When I turned 16 in September of 2015, I already knew that I most likely wasn’t going to get my driver’s license, at least not right away. I held onto the belief that I would be gainfully employed at least part-time within the next couple of years. It was bittersweet watching my peers be able to get a job. I wanted to be able to work and start saving up money. I knew that I was a hardworking individual. However, because of my disability, many employers won’t hire me.
After graduating from high school in June of 2018, I was brimming with hope, knowing that I had been accepted to a state university. My lifelong dream of pursuing a college degree was coming true. The years of hard work seemed to be paying off. By December of 2018, I had chosen to study communications with the hopes of one day working in a public relations firm. I enjoy writing, public speaking, and interacting with different people. So, I figured that might be a good fit for me.
I had tried to coordinate a work experience the summer after my freshman year of college. I had always been told that experience in your chosen field was critical to gain during college. The woman was interested in having me work with her publishing company. Unfortunately, she workes out of her home, which isn’t wheelchair accessible. I felt defeated. Later that year, in December of 2019, I began to pursue looking for paid work.
I applied to all of the so-called “easy jobs” at first, including working in a fast-food restaurant and retail. One by one, the rejection e-mails started to appear in my inbox. I was rejected by Wendy’s, Target, and Walmart, among many others. I was not about to give up. Almost two years later, I’m still unemployed. Sometimes employers were interested in interviewing me until I told them that I have CP. Discrimination based on disability is illegal. However, this doesn’t seem to stop employers from doing it anyway. As more and more time has passed, I’ve genuinely begun to wonder whether or not I am worthy of paid employment. I am a 21-year-old woman. In my opinion, practically every young person my age has worked at some point in their lives. It’s tough now especially given the fact that my younger sibling, who is in high school, works part-time in a fast-food restaurant. It’s just their first job, but still, it’s hard to see my younger sibling become employed before me.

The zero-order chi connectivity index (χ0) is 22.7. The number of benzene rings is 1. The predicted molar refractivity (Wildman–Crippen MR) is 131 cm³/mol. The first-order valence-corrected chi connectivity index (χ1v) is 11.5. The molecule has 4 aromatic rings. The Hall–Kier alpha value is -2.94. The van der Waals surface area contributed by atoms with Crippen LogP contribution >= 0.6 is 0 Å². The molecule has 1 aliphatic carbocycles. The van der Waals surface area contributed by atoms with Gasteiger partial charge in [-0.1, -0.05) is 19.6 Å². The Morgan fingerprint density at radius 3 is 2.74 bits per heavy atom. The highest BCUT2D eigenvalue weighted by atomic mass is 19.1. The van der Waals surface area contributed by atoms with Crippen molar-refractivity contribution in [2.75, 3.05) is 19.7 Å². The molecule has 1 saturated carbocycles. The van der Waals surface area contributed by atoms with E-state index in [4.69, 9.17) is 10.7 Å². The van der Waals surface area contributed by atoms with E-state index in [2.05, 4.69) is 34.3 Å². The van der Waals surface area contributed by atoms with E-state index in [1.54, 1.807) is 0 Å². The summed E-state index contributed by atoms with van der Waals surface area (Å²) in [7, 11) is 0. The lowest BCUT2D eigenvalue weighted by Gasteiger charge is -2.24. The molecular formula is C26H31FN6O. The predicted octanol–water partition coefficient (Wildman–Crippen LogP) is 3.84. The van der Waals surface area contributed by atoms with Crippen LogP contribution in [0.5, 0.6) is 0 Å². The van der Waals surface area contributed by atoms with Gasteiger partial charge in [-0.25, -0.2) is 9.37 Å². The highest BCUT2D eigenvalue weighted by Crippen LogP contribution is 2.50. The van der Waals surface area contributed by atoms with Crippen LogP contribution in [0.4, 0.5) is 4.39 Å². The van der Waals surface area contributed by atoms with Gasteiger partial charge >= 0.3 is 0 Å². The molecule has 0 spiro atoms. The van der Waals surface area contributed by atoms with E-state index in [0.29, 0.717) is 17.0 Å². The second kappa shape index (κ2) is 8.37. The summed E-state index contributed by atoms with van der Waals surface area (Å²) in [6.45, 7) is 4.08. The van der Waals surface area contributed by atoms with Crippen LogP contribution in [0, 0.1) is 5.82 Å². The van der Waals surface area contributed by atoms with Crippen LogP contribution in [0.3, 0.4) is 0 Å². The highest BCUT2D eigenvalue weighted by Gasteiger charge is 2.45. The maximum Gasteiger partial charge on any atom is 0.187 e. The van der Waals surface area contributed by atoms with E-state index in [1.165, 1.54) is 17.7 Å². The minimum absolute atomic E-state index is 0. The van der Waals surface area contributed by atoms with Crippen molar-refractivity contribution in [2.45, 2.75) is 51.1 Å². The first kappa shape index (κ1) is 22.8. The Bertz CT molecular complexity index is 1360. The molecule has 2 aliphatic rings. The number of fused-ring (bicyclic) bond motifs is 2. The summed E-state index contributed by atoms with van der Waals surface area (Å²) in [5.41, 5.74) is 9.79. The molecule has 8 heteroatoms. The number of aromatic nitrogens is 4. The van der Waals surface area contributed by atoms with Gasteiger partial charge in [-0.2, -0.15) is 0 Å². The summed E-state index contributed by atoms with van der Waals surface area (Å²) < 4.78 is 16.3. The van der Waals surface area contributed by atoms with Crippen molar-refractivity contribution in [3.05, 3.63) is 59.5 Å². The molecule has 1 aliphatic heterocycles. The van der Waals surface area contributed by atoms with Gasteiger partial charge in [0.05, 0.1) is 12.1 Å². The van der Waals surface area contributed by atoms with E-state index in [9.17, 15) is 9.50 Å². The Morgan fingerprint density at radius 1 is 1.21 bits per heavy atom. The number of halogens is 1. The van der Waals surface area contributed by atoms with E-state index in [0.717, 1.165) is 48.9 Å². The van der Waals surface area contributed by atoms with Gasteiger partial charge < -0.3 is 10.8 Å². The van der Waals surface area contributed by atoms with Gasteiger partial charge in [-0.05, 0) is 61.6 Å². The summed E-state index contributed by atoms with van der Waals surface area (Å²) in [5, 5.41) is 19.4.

I want people to understand many disabled people do want to work. My disability doesn’t mean that I am automatically prevented from being employed. It might mean that I need accommodations to do my job. Needing accommodations to be able to work doesn’t mean that I am incapable of working.
“Your Rights at WORK: AFL-CIO.” AFL, The American Federation of Labor and Congress of Industrial Organizations, 22 Feb. 2013, aflcio.org/reports/your-rights-work.